News and Analysis | Casey Goodwin | April 7, 2022

No-fault divorce: our tips for a financially fair settlement

With new no-fault divorce laws coming into force, we discuss what the changes could mean for finances, and how best to protect your assets.

From this week, married couples in England and Wales will be able to start divorce proceedings without apportioning blame, with spouse’s unable to contest a divorce once the other party has applied for one. 

It’s the biggest shake-up in divorce law in half a century. The changes will make the divorce process simpler, and bring many benefits. However, speedier divorces could also lead to rushed financial settlements and an unfair sharing of overall wealth – in particular of pensions, ISAs and other investments. 

Unfortunately, women are more likely to be negatively impacted financially when it comes to divorce. This is largely due to the fact that women tend to have lower savings and investments than men – and are more likely to work part-time, become stay at home parents or care for elderly family members.

At Path, over 50% of our clients are female. We often see the impact that divorce can have on those who suddenly find themselves overwhelmed with increased financial responsibility, or taking care of finances that they may not have previously dealt with. 

We’d encourage anyone facing divorce proceedings to look closely at their finances – this is especially important for those who don’t earn as much as their spouse.

And remember, whilst divorce is the ending of a marriage or civil partnership, the financial settlement is still very much a separate part of the process.

With this in mind, we have put together list of financial pointers for those going through a divorce: 

1. Find out what assets you and your spouse share

This may sound obvious, but many people- are unaware what money and assets they jointly, or even individually, own and where they’re held. It’s important to know exactly what you have before proceedings start, so having full and frank conversations about the value of assets and income is key. If you’re unsure – or this isn’t possible – a financial adviser will be able to point you in the right direction.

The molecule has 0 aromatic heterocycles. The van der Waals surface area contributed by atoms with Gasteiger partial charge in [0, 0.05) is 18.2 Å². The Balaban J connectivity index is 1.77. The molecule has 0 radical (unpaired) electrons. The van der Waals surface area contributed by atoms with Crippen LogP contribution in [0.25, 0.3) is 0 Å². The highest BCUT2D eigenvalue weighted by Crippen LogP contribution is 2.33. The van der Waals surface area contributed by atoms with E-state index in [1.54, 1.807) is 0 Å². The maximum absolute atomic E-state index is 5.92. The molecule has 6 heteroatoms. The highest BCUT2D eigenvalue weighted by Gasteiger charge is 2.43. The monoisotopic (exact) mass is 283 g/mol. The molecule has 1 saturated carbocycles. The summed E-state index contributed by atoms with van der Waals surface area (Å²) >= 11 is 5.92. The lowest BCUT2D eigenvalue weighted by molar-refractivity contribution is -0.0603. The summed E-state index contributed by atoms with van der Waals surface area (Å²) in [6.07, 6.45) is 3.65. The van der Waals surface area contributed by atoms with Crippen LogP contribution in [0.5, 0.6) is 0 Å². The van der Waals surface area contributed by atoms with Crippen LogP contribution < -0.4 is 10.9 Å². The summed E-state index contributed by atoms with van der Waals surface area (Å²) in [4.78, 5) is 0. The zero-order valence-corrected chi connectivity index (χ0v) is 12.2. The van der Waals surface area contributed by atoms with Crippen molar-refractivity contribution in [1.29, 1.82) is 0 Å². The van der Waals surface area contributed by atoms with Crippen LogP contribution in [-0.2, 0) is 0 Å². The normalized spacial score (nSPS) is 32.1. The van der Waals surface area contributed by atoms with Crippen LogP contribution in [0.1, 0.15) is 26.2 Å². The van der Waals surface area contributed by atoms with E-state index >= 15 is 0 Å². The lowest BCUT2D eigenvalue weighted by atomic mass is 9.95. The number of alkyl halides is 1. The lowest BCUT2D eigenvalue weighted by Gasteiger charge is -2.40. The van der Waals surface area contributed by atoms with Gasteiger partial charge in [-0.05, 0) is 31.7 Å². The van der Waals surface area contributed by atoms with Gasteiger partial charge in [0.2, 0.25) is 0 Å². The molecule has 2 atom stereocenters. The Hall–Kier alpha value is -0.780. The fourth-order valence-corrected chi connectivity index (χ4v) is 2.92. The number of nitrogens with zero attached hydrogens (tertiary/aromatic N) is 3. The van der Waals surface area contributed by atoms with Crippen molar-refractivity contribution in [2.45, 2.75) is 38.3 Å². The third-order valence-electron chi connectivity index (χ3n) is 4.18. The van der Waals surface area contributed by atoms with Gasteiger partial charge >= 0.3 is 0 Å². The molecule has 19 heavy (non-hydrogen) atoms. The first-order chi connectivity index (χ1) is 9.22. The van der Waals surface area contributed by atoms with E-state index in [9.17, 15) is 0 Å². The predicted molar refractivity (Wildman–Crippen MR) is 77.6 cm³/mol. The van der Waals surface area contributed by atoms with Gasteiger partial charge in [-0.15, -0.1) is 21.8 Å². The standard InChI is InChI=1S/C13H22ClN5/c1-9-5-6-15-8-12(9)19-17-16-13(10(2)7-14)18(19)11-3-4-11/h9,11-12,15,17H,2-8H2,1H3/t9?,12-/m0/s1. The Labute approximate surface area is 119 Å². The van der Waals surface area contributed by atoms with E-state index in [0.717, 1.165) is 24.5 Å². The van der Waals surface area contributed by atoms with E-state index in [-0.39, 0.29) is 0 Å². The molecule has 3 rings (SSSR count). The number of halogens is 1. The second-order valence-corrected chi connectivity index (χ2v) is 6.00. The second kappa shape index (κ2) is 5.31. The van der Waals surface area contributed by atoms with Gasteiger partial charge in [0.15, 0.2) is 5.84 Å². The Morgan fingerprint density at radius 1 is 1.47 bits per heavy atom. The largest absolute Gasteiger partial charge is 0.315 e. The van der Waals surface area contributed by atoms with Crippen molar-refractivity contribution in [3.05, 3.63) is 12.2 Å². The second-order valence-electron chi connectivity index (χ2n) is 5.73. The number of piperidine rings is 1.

2. Don’t assume that you’re not entitled to your spouse’s assets

Very few people are aware of exactly what they’re entitled to. For example, just because your name isn’t on the mortgage, it doesn’t mean you have no rights over the property.

3. Consider the ‘cooling-off’ period as a positive – not a pain

There is now a period of 20 weeks between starting proceedings and going through with your divorce application – meaning a divorce will take at least six months or more to complete. Use this time to really review your finances and understand what you want – and need – from your divorce. 

4. Work out what you want financially from your divorce

Whether you have children or just yourself to think about, really consider what you need from your divorce to secure your future finances. Plan for what you need rather than react to what you’re offered. Does the settlement include mortgage payments being covered, provisions being made for your pension, or being able to pay energy bills once you begin to rely on a single income?

5. Work with a financial adviser – not just a solicitor 

Solicitors don’t have the detailed knowledge of the investment options open to you and the pros and cons of moving money from where it is already held, whether that’s in trust funds, pensions or ISAs.  Make sure you get expert financial advice as well as legal.

6. Take time to process

Divorce is generally stressful and unsettling and can trigger many emotions. But working with advisers who share your values – and understand your situation – can relieve worries you have over your settlement and future finances.

7. Make sure your advisers listen to you

If it seems like the experts you’ve put your trust in don’t care or aren’t listening, then they probably don’t. You are dealing with enough already, so find new ones. Divorce can be stressful, unsettling and can trigger many emotions. But working with advisers who share your values – and understand your situation – can help relieve worries you have over your finances.

8. Do some good with your money

Use the fresh start to review how – and where – you invest your post-divorce money. If your investments were previously unethical, in the likes of oil or  tobacco – now’s the time to do something about it.

If you’re facing a divorce and looking for financial support or advice, get in touch with us for a chat today.

Visit our Path Women section